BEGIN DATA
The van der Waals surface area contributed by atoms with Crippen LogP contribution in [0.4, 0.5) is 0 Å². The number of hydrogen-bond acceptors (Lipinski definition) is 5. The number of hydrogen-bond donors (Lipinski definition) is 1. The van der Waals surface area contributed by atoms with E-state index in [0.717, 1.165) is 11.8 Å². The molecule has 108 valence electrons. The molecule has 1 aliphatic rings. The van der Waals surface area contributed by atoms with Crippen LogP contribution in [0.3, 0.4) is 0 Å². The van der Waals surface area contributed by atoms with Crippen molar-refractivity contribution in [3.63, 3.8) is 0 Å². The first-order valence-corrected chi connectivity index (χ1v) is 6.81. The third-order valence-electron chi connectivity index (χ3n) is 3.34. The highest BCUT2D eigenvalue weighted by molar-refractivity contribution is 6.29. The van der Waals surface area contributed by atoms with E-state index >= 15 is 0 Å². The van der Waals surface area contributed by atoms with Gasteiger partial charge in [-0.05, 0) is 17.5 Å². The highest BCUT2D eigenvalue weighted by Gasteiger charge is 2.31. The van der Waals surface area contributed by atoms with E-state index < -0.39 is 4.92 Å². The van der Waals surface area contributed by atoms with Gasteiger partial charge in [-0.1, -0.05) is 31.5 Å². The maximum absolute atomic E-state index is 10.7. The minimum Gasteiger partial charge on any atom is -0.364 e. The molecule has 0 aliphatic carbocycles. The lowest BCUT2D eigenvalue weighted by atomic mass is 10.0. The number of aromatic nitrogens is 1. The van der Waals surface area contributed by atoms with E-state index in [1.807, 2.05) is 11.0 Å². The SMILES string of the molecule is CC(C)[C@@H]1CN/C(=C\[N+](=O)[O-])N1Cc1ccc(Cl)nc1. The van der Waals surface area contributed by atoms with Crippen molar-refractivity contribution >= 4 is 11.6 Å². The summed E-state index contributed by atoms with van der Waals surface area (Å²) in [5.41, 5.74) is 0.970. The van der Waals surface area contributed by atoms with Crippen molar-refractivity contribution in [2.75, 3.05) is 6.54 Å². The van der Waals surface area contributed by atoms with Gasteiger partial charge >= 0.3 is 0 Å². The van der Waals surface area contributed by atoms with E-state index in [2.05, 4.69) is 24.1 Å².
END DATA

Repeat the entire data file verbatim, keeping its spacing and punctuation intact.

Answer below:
The van der Waals surface area contributed by atoms with Crippen LogP contribution in [0.4, 0.5) is 0 Å². The number of hydrogen-bond acceptors (Lipinski definition) is 5. The number of hydrogen-bond donors (Lipinski definition) is 1. The van der Waals surface area contributed by atoms with E-state index in [0.717, 1.165) is 11.8 Å². The molecule has 108 valence electrons. The molecule has 1 aliphatic rings. The van der Waals surface area contributed by atoms with Crippen LogP contribution in [0.3, 0.4) is 0 Å². The van der Waals surface area contributed by atoms with Crippen molar-refractivity contribution in [3.63, 3.8) is 0 Å². The first-order valence-corrected chi connectivity index (χ1v) is 6.81. The third-order valence-electron chi connectivity index (χ3n) is 3.34. The highest BCUT2D eigenvalue weighted by molar-refractivity contribution is 6.29. The van der Waals surface area contributed by atoms with E-state index >= 15 is 0 Å². The van der Waals surface area contributed by atoms with Gasteiger partial charge in [-0.05, 0) is 17.5 Å². The highest BCUT2D eigenvalue weighted by Gasteiger charge is 2.31. The van der Waals surface area contributed by atoms with E-state index < -0.39 is 4.92 Å². The van der Waals surface area contributed by atoms with Gasteiger partial charge in [-0.1, -0.05) is 31.5 Å². The maximum absolute atomic E-state index is 10.7. The minimum Gasteiger partial charge on any atom is -0.364 e. The molecule has 0 aliphatic carbocycles. The lowest BCUT2D eigenvalue weighted by atomic mass is 10.0. The number of aromatic nitrogens is 1. The van der Waals surface area contributed by atoms with E-state index in [1.807, 2.05) is 11.0 Å². The SMILES string of the molecule is CC(C)[C@@H]1CN/C(=C\[N+](=O)[O-])N1Cc1ccc(Cl)nc1. The van der Waals surface area contributed by atoms with Crippen molar-refractivity contribution >= 4 is 11.6 Å². The summed E-state index contributed by atoms with van der Waals surface area (Å²) in [5.41, 5.74) is 0.970. The van der Waals surface area contributed by atoms with Crippen molar-refractivity contribution in [2.75, 3.05) is 6.54 Å². The van der Waals surface area contributed by atoms with Gasteiger partial charge >= 0.3 is 0 Å². The van der Waals surface area contributed by atoms with E-state index in [2.05, 4.69) is 24.1 Å².